The Bottleneck - Every Entrepreneur’s Battle
If you are an entrepreneur, owner/operator, business owner, or just struck out on your own, pick your label, you’ve likely run head-on into this issue. The bottleneck.
I think every owner runs into this. Some realize what it is, adapt, and overcome pretty quickly. Others spend their entire lives in the bottleneck.
What is a “bottleneck”?
What am I talking about? What is this “bottleneck”?
It’s where you as the leader simply do not have another minute in the day to take another phone call, solve another problem, deal with another customer complaint, or fight another fire.
Every person in your organization is coming to you to solve their issues. You are the master firefighter.
Do you know what this means?
Well… it means a lot of things. A couple of common ones to point out:
- No systems and processes
- Lack of faith and trust in your team culture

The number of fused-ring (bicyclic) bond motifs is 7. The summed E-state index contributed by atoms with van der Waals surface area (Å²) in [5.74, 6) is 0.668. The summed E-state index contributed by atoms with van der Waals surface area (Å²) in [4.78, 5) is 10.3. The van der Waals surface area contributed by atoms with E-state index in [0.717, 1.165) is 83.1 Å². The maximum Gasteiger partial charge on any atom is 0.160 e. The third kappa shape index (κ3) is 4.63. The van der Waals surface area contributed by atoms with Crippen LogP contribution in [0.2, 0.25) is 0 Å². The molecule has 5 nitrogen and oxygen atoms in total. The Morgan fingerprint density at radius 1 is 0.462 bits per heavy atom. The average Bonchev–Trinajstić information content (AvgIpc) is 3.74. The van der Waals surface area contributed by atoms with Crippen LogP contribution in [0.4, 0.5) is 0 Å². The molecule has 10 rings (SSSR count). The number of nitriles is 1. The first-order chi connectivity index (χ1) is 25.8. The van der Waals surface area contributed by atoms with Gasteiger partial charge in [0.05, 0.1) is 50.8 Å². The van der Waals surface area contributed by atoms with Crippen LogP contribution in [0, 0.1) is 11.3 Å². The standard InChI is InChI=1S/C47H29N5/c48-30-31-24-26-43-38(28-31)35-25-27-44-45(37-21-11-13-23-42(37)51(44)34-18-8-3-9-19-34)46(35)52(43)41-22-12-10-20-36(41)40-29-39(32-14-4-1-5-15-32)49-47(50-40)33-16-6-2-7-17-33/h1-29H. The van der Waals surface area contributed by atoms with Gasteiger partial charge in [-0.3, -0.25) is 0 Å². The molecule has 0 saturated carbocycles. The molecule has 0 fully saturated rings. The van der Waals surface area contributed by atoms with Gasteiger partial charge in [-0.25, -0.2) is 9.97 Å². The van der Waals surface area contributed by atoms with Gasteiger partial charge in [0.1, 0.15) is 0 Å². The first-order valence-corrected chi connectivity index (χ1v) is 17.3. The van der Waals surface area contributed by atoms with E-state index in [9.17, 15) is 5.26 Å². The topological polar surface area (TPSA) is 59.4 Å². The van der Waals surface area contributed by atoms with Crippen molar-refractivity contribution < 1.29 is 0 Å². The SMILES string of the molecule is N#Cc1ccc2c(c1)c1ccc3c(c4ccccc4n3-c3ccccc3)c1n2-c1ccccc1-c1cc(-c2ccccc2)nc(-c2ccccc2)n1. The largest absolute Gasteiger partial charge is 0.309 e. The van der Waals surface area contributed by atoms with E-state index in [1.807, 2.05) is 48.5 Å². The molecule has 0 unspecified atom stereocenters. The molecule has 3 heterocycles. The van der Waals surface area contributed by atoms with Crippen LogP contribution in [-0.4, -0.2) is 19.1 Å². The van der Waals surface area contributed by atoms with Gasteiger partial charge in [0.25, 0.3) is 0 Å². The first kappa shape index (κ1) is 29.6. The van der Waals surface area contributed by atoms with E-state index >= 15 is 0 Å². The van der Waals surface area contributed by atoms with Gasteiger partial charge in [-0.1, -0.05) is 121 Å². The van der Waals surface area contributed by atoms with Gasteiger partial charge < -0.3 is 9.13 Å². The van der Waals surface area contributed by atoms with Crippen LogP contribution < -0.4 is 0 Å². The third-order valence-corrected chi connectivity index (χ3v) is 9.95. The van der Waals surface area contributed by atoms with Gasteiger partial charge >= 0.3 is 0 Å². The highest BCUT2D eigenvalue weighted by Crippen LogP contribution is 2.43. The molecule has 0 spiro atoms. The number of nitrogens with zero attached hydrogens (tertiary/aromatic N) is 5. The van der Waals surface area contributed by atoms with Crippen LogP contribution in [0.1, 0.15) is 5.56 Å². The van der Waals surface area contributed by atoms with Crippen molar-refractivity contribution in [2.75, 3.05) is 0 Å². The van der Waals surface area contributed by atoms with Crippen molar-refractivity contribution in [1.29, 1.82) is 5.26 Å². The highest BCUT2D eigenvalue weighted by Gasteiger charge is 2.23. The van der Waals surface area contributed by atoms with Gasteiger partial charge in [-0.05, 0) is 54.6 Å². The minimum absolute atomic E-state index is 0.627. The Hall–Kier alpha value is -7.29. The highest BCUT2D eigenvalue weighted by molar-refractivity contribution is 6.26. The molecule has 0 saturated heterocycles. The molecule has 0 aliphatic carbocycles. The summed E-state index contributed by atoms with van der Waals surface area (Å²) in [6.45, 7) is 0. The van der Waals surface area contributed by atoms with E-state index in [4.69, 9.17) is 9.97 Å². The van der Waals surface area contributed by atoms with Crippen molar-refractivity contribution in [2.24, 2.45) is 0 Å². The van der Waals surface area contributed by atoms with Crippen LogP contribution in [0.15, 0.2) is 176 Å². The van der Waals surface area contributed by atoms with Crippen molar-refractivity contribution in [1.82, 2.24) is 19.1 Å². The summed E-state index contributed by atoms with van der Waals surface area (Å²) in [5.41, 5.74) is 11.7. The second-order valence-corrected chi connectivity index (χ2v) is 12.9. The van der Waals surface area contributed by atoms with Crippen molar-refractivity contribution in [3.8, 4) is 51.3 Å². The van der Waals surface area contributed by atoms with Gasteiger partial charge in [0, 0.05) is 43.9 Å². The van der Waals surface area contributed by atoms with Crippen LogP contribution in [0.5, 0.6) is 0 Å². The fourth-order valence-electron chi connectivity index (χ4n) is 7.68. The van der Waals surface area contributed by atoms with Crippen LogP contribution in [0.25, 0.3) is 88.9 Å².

- Believing no one can do it as well as you can
You have no systems and processes. Everything is in your head. You are the only one that can deal with a customer complaint, build an estimate, invoice for a job, or deal with a scheduling snafu.
No one on your team feels like they have the authority or say so to just solve the problem on their own. They innately feel like they need to bring it to you. Because heaven forbid, they try to solve it and then you find fault with their solution.
Or the good ol’ faithful: if I want it done right, I do it myself.
Listen, I know, if this is your mindset, no blog article about being a bottleneck is going to change your mind. But if this is the case, the responsibility, ahem, fault, lies with you as the leader.